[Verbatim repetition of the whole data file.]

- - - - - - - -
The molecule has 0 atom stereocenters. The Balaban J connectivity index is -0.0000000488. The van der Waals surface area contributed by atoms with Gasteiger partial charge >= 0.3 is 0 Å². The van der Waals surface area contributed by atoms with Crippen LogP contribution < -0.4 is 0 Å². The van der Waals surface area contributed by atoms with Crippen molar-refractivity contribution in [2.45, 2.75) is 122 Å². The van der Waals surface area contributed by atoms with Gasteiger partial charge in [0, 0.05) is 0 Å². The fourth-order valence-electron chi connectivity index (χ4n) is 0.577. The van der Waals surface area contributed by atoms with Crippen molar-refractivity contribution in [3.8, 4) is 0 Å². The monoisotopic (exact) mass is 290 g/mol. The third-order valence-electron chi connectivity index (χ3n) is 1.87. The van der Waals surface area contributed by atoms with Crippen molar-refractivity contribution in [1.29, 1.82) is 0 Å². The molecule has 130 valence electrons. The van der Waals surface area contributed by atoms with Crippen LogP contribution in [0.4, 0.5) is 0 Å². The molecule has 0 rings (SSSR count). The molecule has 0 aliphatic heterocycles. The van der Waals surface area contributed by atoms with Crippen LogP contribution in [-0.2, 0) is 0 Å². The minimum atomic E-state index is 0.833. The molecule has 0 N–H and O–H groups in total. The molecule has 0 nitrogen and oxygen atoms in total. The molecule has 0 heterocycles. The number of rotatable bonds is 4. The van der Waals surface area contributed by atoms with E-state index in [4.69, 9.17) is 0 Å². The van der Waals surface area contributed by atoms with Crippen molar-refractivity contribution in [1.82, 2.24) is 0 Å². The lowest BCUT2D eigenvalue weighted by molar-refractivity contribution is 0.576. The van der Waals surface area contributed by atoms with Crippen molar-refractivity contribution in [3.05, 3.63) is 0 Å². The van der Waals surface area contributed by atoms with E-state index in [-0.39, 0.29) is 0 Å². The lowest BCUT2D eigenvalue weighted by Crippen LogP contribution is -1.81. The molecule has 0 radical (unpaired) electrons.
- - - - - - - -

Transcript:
The molecule has 0 atom stereocenters. The Balaban J connectivity index is -0.0000000488. The van der Waals surface area contributed by atoms with Gasteiger partial charge >= 0.3 is 0 Å². The van der Waals surface area contributed by atoms with Crippen LogP contribution < -0.4 is 0 Å². The van der Waals surface area contributed by atoms with Crippen molar-refractivity contribution in [2.45, 2.75) is 122 Å². The van der Waals surface area contributed by atoms with Gasteiger partial charge in [0, 0.05) is 0 Å². The fourth-order valence-electron chi connectivity index (χ4n) is 0.577. The van der Waals surface area contributed by atoms with Crippen molar-refractivity contribution in [3.8, 4) is 0 Å². The monoisotopic (exact) mass is 290 g/mol. The third-order valence-electron chi connectivity index (χ3n) is 1.87. The van der Waals surface area contributed by atoms with Crippen molar-refractivity contribution in [1.29, 1.82) is 0 Å². The molecule has 130 valence electrons. The van der Waals surface area contributed by atoms with Crippen LogP contribution in [0.4, 0.5) is 0 Å². The molecule has 0 rings (SSSR count). The molecule has 0 aliphatic heterocycles. The van der Waals surface area contributed by atoms with Crippen LogP contribution in [-0.2, 0) is 0 Å². The minimum atomic E-state index is 0.833. The molecule has 0 N–H and O–H groups in total. The molecule has 0 nitrogen and oxygen atoms in total. The molecule has 0 heterocycles. The number of rotatable bonds is 4. The van der Waals surface area contributed by atoms with E-state index in [4.69, 9.17) is 0 Å². The van der Waals surface area contributed by atoms with Crippen molar-refractivity contribution in [1.82, 2.24) is 0 Å². The lowest BCUT2D eigenvalue weighted by molar-refractivity contribution is 0.576. The van der Waals surface area contributed by atoms with Crippen molar-refractivity contribution in [3.05, 3.63) is 0 Å². The van der Waals surface area contributed by atoms with E-state index in [-0.39, 0.29) is 0 Å². The lowest BCUT2D eigenvalue weighted by Crippen LogP contribution is -1.81. The molecule has 0 radical (unpaired) electrons.